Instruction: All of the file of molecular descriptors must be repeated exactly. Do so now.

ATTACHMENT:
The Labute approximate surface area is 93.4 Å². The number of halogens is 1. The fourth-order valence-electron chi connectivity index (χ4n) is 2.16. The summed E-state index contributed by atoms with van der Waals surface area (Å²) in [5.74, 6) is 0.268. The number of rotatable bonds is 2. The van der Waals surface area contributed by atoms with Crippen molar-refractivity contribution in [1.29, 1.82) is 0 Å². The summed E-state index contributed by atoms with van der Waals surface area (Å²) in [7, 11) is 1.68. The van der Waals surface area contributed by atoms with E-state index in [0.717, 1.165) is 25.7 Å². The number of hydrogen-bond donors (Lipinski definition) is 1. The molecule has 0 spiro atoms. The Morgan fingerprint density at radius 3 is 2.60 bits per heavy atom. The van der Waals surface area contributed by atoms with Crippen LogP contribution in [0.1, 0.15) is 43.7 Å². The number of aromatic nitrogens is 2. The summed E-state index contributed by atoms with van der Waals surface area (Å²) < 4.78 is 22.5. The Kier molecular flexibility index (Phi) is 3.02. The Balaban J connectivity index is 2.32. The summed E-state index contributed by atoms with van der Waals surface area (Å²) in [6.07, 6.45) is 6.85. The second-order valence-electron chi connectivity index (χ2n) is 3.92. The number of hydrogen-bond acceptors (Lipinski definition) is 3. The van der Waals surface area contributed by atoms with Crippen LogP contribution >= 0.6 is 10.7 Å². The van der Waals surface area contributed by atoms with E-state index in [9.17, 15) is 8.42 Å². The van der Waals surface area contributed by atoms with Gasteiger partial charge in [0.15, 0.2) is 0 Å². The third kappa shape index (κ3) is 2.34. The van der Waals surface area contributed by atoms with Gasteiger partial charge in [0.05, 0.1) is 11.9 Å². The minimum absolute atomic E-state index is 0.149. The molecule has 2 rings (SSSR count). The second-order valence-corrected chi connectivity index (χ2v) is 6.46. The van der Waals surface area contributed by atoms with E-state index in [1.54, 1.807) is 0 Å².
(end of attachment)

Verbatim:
The Labute approximate surface area is 93.4 Å². The number of halogens is 1. The fourth-order valence-electron chi connectivity index (χ4n) is 2.16. The summed E-state index contributed by atoms with van der Waals surface area (Å²) in [5.74, 6) is 0.268. The number of rotatable bonds is 2. The van der Waals surface area contributed by atoms with Crippen molar-refractivity contribution in [1.29, 1.82) is 0 Å². The summed E-state index contributed by atoms with van der Waals surface area (Å²) in [7, 11) is 1.68. The van der Waals surface area contributed by atoms with E-state index in [0.717, 1.165) is 25.7 Å². The number of hydrogen-bond donors (Lipinski definition) is 1. The molecule has 0 spiro atoms. The Morgan fingerprint density at radius 3 is 2.60 bits per heavy atom. The van der Waals surface area contributed by atoms with Crippen LogP contribution in [0.1, 0.15) is 43.7 Å². The number of aromatic nitrogens is 2. The summed E-state index contributed by atoms with van der Waals surface area (Å²) < 4.78 is 22.5. The Kier molecular flexibility index (Phi) is 3.02. The Balaban J connectivity index is 2.32. The summed E-state index contributed by atoms with van der Waals surface area (Å²) in [6.07, 6.45) is 6.85. The second-order valence-electron chi connectivity index (χ2n) is 3.92. The number of hydrogen-bond acceptors (Lipinski definition) is 3. The van der Waals surface area contributed by atoms with Crippen LogP contribution >= 0.6 is 10.7 Å². The van der Waals surface area contributed by atoms with E-state index in [9.17, 15) is 8.42 Å². The van der Waals surface area contributed by atoms with Gasteiger partial charge in [0.15, 0.2) is 0 Å². The third kappa shape index (κ3) is 2.34. The van der Waals surface area contributed by atoms with Gasteiger partial charge in [0.05, 0.1) is 11.9 Å². The minimum absolute atomic E-state index is 0.149. The molecule has 2 rings (SSSR count). The second-order valence-corrected chi connectivity index (χ2v) is 6.46. The van der Waals surface area contributed by atoms with E-state index in [1.54, 1.807) is 0 Å².